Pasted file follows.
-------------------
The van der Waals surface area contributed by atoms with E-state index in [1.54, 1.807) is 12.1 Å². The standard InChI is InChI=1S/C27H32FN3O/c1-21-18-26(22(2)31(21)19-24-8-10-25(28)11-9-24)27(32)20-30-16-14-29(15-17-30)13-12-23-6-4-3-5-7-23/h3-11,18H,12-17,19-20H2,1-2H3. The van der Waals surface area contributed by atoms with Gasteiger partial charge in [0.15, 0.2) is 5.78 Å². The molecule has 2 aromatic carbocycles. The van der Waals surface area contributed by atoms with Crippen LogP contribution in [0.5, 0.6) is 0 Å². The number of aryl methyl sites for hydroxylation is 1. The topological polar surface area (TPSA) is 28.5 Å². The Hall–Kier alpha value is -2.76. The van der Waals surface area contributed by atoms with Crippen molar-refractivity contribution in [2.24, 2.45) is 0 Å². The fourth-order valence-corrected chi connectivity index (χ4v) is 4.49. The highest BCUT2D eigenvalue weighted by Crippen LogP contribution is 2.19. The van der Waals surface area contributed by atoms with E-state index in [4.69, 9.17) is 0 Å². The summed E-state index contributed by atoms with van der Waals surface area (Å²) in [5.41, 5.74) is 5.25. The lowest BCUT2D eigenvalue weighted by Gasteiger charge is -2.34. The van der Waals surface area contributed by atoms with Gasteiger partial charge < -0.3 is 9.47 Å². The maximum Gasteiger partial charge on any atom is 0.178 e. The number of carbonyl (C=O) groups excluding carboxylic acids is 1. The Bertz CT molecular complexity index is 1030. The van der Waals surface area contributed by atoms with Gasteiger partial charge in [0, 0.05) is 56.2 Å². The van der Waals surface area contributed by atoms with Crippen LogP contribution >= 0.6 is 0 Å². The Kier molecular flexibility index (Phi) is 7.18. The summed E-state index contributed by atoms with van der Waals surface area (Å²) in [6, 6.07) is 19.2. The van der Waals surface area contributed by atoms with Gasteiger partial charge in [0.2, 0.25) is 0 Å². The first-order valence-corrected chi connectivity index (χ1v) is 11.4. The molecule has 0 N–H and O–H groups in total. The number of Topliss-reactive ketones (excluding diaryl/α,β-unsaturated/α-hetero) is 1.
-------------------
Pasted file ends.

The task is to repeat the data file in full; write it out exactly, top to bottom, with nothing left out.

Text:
The van der Waals surface area contributed by atoms with E-state index in [1.54, 1.807) is 12.1 Å². The standard InChI is InChI=1S/C27H32FN3O/c1-21-18-26(22(2)31(21)19-24-8-10-25(28)11-9-24)27(32)20-30-16-14-29(15-17-30)13-12-23-6-4-3-5-7-23/h3-11,18H,12-17,19-20H2,1-2H3. The van der Waals surface area contributed by atoms with Gasteiger partial charge in [0.15, 0.2) is 5.78 Å². The molecule has 2 aromatic carbocycles. The van der Waals surface area contributed by atoms with Crippen LogP contribution in [0.5, 0.6) is 0 Å². The number of aryl methyl sites for hydroxylation is 1. The topological polar surface area (TPSA) is 28.5 Å². The Hall–Kier alpha value is -2.76. The van der Waals surface area contributed by atoms with Crippen molar-refractivity contribution in [2.24, 2.45) is 0 Å². The fourth-order valence-corrected chi connectivity index (χ4v) is 4.49. The highest BCUT2D eigenvalue weighted by Crippen LogP contribution is 2.19. The van der Waals surface area contributed by atoms with E-state index in [4.69, 9.17) is 0 Å². The summed E-state index contributed by atoms with van der Waals surface area (Å²) in [5.41, 5.74) is 5.25. The lowest BCUT2D eigenvalue weighted by Gasteiger charge is -2.34. The van der Waals surface area contributed by atoms with Gasteiger partial charge < -0.3 is 9.47 Å². The maximum Gasteiger partial charge on any atom is 0.178 e. The number of carbonyl (C=O) groups excluding carboxylic acids is 1. The Bertz CT molecular complexity index is 1030. The van der Waals surface area contributed by atoms with Gasteiger partial charge in [0, 0.05) is 56.2 Å². The van der Waals surface area contributed by atoms with Crippen LogP contribution >= 0.6 is 0 Å². The Kier molecular flexibility index (Phi) is 7.18. The summed E-state index contributed by atoms with van der Waals surface area (Å²) in [6, 6.07) is 19.2. The van der Waals surface area contributed by atoms with Gasteiger partial charge in [0.2, 0.25) is 0 Å². The first-order valence-corrected chi connectivity index (χ1v) is 11.4. The molecule has 0 N–H and O–H groups in total. The number of Topliss-reactive ketones (excluding diaryl/α,β-unsaturated/α-hetero) is 1.